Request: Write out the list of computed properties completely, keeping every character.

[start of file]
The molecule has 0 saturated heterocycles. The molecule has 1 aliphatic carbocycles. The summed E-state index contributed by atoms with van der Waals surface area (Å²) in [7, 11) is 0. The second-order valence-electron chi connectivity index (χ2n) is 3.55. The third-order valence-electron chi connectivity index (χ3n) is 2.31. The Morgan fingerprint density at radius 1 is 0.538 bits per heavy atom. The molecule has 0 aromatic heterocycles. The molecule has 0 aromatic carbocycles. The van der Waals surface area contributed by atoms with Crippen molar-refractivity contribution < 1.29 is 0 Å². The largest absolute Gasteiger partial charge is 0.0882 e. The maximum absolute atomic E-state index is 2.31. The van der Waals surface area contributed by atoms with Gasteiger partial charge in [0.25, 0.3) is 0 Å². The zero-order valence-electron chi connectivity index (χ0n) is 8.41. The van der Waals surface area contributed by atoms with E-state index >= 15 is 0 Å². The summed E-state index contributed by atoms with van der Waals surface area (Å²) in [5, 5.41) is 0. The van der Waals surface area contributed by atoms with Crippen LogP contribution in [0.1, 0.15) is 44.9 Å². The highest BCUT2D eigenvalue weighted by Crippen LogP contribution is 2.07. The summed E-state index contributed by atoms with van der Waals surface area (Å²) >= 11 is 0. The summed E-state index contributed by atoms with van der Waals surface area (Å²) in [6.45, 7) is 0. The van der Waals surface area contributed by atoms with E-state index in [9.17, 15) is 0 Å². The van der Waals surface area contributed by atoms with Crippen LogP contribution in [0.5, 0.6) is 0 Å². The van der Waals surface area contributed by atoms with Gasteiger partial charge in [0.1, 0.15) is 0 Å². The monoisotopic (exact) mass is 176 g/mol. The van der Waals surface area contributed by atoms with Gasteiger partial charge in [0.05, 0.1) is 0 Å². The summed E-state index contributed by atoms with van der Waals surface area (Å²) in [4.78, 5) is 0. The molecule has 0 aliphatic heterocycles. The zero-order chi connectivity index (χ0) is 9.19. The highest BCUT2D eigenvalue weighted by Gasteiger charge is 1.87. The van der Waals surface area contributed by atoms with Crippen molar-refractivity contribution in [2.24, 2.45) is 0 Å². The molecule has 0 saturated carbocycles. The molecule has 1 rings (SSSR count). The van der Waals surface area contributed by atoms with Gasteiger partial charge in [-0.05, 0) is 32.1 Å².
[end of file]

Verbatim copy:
The molecule has 0 saturated heterocycles. The molecule has 1 aliphatic carbocycles. The summed E-state index contributed by atoms with van der Waals surface area (Å²) in [7, 11) is 0. The second-order valence-electron chi connectivity index (χ2n) is 3.55. The third-order valence-electron chi connectivity index (χ3n) is 2.31. The Morgan fingerprint density at radius 1 is 0.538 bits per heavy atom. The molecule has 0 aromatic heterocycles. The molecule has 0 aromatic carbocycles. The van der Waals surface area contributed by atoms with Crippen molar-refractivity contribution < 1.29 is 0 Å². The largest absolute Gasteiger partial charge is 0.0882 e. The maximum absolute atomic E-state index is 2.31. The van der Waals surface area contributed by atoms with Gasteiger partial charge in [0.25, 0.3) is 0 Å². The zero-order valence-electron chi connectivity index (χ0n) is 8.41. The van der Waals surface area contributed by atoms with E-state index >= 15 is 0 Å². The summed E-state index contributed by atoms with van der Waals surface area (Å²) in [5, 5.41) is 0. The van der Waals surface area contributed by atoms with Crippen LogP contribution in [0.1, 0.15) is 44.9 Å². The highest BCUT2D eigenvalue weighted by Crippen LogP contribution is 2.07. The summed E-state index contributed by atoms with van der Waals surface area (Å²) >= 11 is 0. The summed E-state index contributed by atoms with van der Waals surface area (Å²) in [6.45, 7) is 0. The van der Waals surface area contributed by atoms with E-state index in [9.17, 15) is 0 Å². The van der Waals surface area contributed by atoms with Crippen LogP contribution in [0.5, 0.6) is 0 Å². The van der Waals surface area contributed by atoms with Gasteiger partial charge in [0.1, 0.15) is 0 Å². The monoisotopic (exact) mass is 176 g/mol. The van der Waals surface area contributed by atoms with Gasteiger partial charge in [0.05, 0.1) is 0 Å². The summed E-state index contributed by atoms with van der Waals surface area (Å²) in [4.78, 5) is 0. The molecule has 0 aliphatic heterocycles. The zero-order chi connectivity index (χ0) is 9.19. The highest BCUT2D eigenvalue weighted by Gasteiger charge is 1.87. The van der Waals surface area contributed by atoms with Crippen molar-refractivity contribution in [2.24, 2.45) is 0 Å². The molecule has 0 saturated carbocycles. The molecule has 1 rings (SSSR count). The van der Waals surface area contributed by atoms with Gasteiger partial charge in [-0.05, 0) is 32.1 Å².